Many philosophies teach us to embrace death as a part of life. Willie realized and accepted, like few people I have ever known, that death completes life, and is not something to fear. I remember that January day in 1980 when I packed my small red Datsun for the long drive east for graduate school. She stood on the driveway, wiping at her tears with her apron. I reassured her by saying I’d be back soon, by mid spring, which was only four months away. “I may be gone by then,” she said with a smile. “Gone where, Mama? Are you planning a trip?” “No, Sister, I may be gone to my glory," she laughed. I looked at her and said, “Pretty sure of yourself, aren’t you?” and she replied with the truest words I’d ever heard, “Well, honey, if I don’t get in to glory, no one will!” Her logic was irrefutable. What more could God want in his loyal servants, than someone like Willie?

It was one of the only times any trace of pride came through, though now I see it was not so much hubris, but certainty. Self certainty is one of the gifts God gives us, if we let Him. It is the self’s realization that it belongs to, is indebted to, and is cared for, by God.

I could go on forever, but I will end with one last observation. My early relationship with Willie explains my absolute love for Paul Tillich’s theology, particularly his method of correlation, which resonated in me from the moment I read about it as an undergraduate. Simply stated, the method means that humans are made in such a way that we are always asking the most basic question of life: the question about why we are here. Tillich believed that the answer was found in religion. Willie would have totally agreed with Tillich, but there was more to it than that, for me.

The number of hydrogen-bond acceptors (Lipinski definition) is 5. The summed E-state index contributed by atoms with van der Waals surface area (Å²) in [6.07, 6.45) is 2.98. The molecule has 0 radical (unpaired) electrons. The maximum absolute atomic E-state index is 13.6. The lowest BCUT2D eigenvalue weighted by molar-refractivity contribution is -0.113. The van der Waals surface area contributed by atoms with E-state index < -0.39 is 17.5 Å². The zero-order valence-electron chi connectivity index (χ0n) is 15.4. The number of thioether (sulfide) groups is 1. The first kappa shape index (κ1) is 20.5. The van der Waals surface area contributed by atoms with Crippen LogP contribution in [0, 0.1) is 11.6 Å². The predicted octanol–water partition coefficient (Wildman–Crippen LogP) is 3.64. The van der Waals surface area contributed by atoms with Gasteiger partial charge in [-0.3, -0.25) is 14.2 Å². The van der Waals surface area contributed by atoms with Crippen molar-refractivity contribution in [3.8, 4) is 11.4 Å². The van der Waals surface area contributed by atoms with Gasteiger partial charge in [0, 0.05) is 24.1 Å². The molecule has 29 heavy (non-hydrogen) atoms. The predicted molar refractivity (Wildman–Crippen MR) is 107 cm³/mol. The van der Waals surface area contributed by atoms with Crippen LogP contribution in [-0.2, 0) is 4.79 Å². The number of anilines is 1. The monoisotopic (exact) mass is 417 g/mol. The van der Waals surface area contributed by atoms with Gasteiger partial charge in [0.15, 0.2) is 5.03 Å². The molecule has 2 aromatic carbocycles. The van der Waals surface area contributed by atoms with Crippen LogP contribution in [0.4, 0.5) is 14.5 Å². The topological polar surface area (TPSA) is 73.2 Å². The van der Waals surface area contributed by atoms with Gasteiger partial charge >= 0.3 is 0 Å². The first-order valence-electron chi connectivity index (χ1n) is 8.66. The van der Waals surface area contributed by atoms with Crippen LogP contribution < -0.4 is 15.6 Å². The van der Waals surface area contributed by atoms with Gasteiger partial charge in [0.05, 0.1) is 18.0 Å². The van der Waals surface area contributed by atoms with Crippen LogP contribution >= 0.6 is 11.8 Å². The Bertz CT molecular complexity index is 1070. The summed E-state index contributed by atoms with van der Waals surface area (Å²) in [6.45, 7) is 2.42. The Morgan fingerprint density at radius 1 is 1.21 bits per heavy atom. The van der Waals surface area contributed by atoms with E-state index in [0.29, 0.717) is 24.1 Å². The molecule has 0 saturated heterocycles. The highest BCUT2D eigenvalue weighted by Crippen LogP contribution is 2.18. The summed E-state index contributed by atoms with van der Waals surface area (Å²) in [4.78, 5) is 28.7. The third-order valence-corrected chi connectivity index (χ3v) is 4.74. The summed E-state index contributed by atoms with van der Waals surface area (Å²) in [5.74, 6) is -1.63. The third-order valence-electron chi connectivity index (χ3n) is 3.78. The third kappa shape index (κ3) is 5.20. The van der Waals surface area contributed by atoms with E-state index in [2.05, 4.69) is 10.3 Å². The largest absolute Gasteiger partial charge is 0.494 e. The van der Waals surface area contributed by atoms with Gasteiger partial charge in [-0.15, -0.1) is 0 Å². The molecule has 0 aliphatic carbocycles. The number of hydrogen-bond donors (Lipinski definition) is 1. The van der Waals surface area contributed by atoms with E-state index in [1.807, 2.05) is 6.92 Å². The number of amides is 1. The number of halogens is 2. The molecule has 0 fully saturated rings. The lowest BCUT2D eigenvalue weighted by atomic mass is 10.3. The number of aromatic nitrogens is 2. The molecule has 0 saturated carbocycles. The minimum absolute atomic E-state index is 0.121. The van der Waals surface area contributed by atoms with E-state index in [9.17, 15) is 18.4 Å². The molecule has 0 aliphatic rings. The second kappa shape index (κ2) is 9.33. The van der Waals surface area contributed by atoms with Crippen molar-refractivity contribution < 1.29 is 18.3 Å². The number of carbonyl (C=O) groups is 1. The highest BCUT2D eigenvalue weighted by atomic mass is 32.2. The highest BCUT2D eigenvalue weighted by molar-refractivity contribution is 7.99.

In the summer of 1967, as a child, I was experiencing the method of correlation. I was living the question, and Willie, quite simply, was my answer.

As I said before, my mother died when I was eleven; she had been sick since I was five years old, and on some level, I knew it was a bad illness. No one needed to tell me. The question that my very being was absorbing through all those years of watching my mother’s decline were the ones Tillich spoke of: Why are we here? What is the meaning of it all? Why is this happening? When my mother died on that fateful day in late summer, Willie, through her tears, told me, “Miss Peggy was too good for this earth, and God took her because he needed her more than we do. You must trust God.” I believed her, and still believe her, with all my heart. This was such a fundamental example of the correlation method at work. Question and answer, side by side, being lived.

Willie would be so embarrassed to know that I was writing about her in this way, because, to her, having faith was so natural, and led one to a life of humility, not pride. Willie didn’t think of herself as special or unique in any way. But Kierkegaard would have disagreed with her assessment. He must have known someone like Willie when he wrote, in Fear and Trembling, that “Faith is the highest passion in a man; there are perhaps many in every generation who do not even reach it, but no one gets further.” She was one of the few in her generation (or mine) who had reached faith, and she proved to me, every day, that no one gets further than that.

___

Annette Evans graduated from Rhodes College in Memphis, Tennessee. She completed her graduate work in philosophy and religious studies, and teaches religious studies at Lynchburg College in Lynchburg, Virginia. She lives with her family and numerous dogs, cats and horses, on a small farm in central Virginia.

 

© Annette Evans

Muscadine Lines: A Southern Journal ISSN 1554-8449, Copyright © 2004-2012